I have enough trouble interpreting what’s inside my own head, so it’s not easy when people ask me to guess how my 47 fellow Pro Football Hall of Fame selectors will compare Randy Moss to Terrell Owens when we all reconvene in Minneapolis on Feb. 4 to select the Class of 2018.
My instincts tell me Moss won’t be judged as harshly as Owens, who hasn’t even made the final 10 in his first two years of eligibility. But as uniquely SuperFreaky as Moss was, he also is far from a lock to get one of the four modern-era slots not occupied by Ray Lewis, the one slam-dunk selection in ’18.
As I wrote Tuesday, I had Owens in my final 10. If given the chance, I would have placed him in my final five and voted yes because the old-fashioned eye test, the five first-team All-Pros and the production — particularly the 153 touchdowns — outweigh the strong argument that he was a locker room cancer who wore out his welcome with five teams.
In about 51 weeks, I’ll be asked to present the opening argument for Moss. He’s not my favorite person, but that doesn’t matter. I do think he’s worthy of being one of the few receivers not named Jerry Rice to enter the Hall on his first ballot.
Let’s look at the arguments for and against that notion. First, the reasons he’ll be chopped down during the selection process:
—The Vikings traded him in his prime. He was 27 when the Vikings shipped him to Oakland after the 2004 season. In stories I’ve done, then-owner Red McCombs is on record as saying Moss was impacting the locker room negatively. And if that was a sticking point for Owens among selectors, it could be a problem for Moss as well.
—The two Oakland years were depressing. Moss did surpass 1,000 yards with a 16.8-yard average and eight touchdowns in his first season there. But he had only 553 yards and three touchdowns in his second and final season as a Raider. The perception, true or not, is he tanked that 2006 season to get out of Oakland.
—As good as 99 percent of his stay in New England was, the ending probably will be brought up in the meeting room. After an early-season win in 2010, Moss turned to reporters to complain about his contract situation. Coach Bill Belichick traded him the next day. Moss went to Minnesota for a third-round draft pick and went down in flames — getting released a month later — while the Patriots finished the year 11-1 and made the playoffs.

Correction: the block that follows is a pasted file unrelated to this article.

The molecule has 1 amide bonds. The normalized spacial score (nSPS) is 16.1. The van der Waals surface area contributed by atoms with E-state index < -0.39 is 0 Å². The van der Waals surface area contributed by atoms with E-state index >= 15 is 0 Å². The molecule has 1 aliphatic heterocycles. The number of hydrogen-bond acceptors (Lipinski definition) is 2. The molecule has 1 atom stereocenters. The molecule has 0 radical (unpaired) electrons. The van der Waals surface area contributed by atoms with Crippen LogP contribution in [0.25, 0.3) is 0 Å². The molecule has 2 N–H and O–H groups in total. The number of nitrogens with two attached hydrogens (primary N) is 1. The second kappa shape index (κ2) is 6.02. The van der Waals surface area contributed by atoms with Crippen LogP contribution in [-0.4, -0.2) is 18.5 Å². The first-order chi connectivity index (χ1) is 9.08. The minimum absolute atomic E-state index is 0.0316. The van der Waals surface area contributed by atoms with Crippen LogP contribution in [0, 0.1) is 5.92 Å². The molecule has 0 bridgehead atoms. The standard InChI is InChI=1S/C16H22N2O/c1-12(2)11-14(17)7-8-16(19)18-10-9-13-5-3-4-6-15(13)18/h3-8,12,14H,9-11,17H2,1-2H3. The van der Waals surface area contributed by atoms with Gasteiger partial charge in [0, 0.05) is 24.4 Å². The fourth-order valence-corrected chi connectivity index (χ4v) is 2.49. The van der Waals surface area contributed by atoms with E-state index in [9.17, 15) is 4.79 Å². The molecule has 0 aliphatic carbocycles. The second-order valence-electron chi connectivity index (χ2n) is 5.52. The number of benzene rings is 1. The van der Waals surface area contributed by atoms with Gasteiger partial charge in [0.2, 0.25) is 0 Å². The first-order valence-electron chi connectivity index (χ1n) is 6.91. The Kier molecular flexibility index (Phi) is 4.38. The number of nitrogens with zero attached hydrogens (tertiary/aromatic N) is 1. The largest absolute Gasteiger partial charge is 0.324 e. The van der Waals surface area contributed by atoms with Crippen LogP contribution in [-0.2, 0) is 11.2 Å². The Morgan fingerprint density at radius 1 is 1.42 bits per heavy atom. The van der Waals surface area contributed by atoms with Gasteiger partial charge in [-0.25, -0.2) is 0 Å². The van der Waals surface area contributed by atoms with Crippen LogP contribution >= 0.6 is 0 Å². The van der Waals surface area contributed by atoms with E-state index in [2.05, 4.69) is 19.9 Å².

—And, yes, there were plays when Moss didn’t try as hard as he should have. We’ll have to address and provide context to the infamous, “I play when I want to play” quote. People forget or don’t realize Moss said that while shooting down a columnist’s theory that Cris Carter motivated him to play hard.
Now, let’s list a few reasons as to why Moss will break free from Owens and get selected:
—The 6-4, 215-pound self-proclaimed SuperFreak probably was the most unusually gifted receiver to come along in NFL history. He probably was the fastest player to come along that was that big, that long and possessed that kind of elite ball skills. There’s a reason he took the league by storm with 17 touchdowns as a rookie in 1998. Opponents didn’t know what to do with him.
—Speaking of which, in 1999, the rival Packers used their top three draft picks on defensive backs they hoped could contain Moss.
—Meanwhile, there’s a reason the Cover 2 defensive scheme is called the “Tampa 2.” It’s origin goes back to Pittsburgh’s Steel Curtain days of the 1970s. But it was popularized in the late ’90s and early 2000s when then-Bucs coach Tony Dungy used the scheme as a tool to try and contain Moss when the Vikings and Bucs were in the same division.
—Moss’ 156 touchdowns rank No. 2 all-time. Yes, Owens has 153. But, still, 156 is more. Moss also ranks No. 3 in receiving yards behind Rice and Owens. He’s only 642 yards behind Owens, and has a higher average per catch (15.5 to 14.8).
—The Vikings set the NFL scoring record at 556 points in 1998. The Patriots broke that record with 589 points in 2007. Only one player was on both teams: Moss. Only one player was the primary weapon on both teams: Moss. He caught 17 touchdowns in 1998 and a record 23 as the Patriots became the only team to go 16-0 in the regular season.
—Although he was at the tail end of his career, Moss proved he could exist as a role player when he came back in 2012 to play for a 49ers team that advanced to the Super Bowl.
As a presenter, I’ll try to lay out the best case possible before the discussion begins. But Moss is going to need strong support and testimonials from former teammates — like a Tom Brady — and coaches — like a Bill Belichick. If he gets positive support in that area, that in itself will separate him from Owens.